To be honest, there is little in Boom for Real: The Late Teenage Years of Jean-Michel Basquiat that improves on the longer, 2010 documentary Jean-Michel Basquiat: The Radiant Child. In fact, the film provides almost no background for the three years (1978-1981) it covers of the artist's very short life (his childhood, his middle-class family, his education). The young Basquiat appears as if from the head of Zeus, walks around, sleeps around, joins a band, attends parties, borrows money, dreams of fame, does drugs, paints on everything, and finally hands a small piece of art to Andy Warhol. The end. But because it is impossible for any documentary about Basquiat and his times (the twilight of the affordable and dodgy Manhattan) to be uninteresting, the time spent watching The Late Teenage Years is far from wasted.
The documentary also happens to reveal something that I somehow missed in other films about the last super-famous artist of the 20th century. This is the nature not only of Basquiat's genius but of all genius: It can't be dissociated from the element of fraud.
Basquiat had real talent and a sharp wit but he was a bit of a fake. This feature is not only in his personality, but his art. And that's to be expected, because true genius breaks with the hardened support of a cultural or scientific continuum—a known past and known future—and enters a void from which a wholly new line of imitation might extend. French philosopher Alain Badiou calls this condition "the event." Because the artist is making something new, he/she is also in a state of making up stuff.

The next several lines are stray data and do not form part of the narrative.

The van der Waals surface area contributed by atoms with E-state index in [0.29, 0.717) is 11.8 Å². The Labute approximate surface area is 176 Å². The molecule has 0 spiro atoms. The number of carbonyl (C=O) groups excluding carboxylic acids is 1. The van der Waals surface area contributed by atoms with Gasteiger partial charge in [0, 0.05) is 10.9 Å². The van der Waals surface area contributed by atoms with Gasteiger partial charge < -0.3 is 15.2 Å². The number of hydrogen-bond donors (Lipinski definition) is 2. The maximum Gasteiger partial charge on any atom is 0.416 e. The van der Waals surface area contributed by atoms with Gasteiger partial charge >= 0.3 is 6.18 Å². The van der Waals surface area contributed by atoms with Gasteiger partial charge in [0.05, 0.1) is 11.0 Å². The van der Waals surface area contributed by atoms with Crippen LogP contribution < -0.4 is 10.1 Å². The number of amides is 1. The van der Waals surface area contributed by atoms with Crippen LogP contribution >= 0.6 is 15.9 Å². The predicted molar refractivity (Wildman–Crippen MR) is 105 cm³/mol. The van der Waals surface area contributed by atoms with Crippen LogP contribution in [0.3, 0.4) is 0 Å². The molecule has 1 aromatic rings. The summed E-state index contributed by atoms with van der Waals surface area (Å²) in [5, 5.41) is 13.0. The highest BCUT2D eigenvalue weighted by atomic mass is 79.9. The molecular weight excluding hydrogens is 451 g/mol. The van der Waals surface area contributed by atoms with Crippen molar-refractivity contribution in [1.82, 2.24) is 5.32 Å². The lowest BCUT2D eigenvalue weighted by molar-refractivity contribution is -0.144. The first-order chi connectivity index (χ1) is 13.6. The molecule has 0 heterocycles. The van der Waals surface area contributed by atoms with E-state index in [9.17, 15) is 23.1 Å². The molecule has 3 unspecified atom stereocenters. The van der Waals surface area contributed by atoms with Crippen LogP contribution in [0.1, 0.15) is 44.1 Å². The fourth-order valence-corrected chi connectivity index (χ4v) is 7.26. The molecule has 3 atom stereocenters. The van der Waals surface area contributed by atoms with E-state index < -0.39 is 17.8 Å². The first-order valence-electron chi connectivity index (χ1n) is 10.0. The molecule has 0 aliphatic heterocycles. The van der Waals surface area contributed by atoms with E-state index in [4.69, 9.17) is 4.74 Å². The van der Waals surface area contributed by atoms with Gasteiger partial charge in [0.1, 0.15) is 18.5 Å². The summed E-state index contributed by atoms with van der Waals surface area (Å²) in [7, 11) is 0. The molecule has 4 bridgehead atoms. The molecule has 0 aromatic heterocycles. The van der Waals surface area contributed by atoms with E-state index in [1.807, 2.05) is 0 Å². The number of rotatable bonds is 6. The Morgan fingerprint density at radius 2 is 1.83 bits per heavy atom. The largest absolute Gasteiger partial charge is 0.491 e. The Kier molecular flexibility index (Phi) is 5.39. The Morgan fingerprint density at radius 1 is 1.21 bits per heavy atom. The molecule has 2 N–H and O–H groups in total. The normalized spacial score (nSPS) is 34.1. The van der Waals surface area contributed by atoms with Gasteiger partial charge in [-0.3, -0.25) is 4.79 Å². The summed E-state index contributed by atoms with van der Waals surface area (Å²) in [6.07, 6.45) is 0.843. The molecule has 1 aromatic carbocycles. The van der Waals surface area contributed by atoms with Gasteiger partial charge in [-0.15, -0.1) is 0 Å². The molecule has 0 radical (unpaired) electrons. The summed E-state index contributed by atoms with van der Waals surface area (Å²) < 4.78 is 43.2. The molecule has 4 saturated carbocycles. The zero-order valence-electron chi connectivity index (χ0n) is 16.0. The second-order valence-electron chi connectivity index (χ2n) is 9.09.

Or think of it this way, think of fraud as Schrödinger's cat. Only when a work of art is done can the genius appear. Before it is done, however, the fraud is there as much as the genius. It's one or the other. And one or the other is not possible without being one or the other simultaneously in the creative process. This other way of thinking about Basquiat occurred to me while watching the new documentary.
For more information about Boom for Real: The Late Teenage Years of Jean-Michel Basquiat and other films opening this weekend, visit our Movie Times page.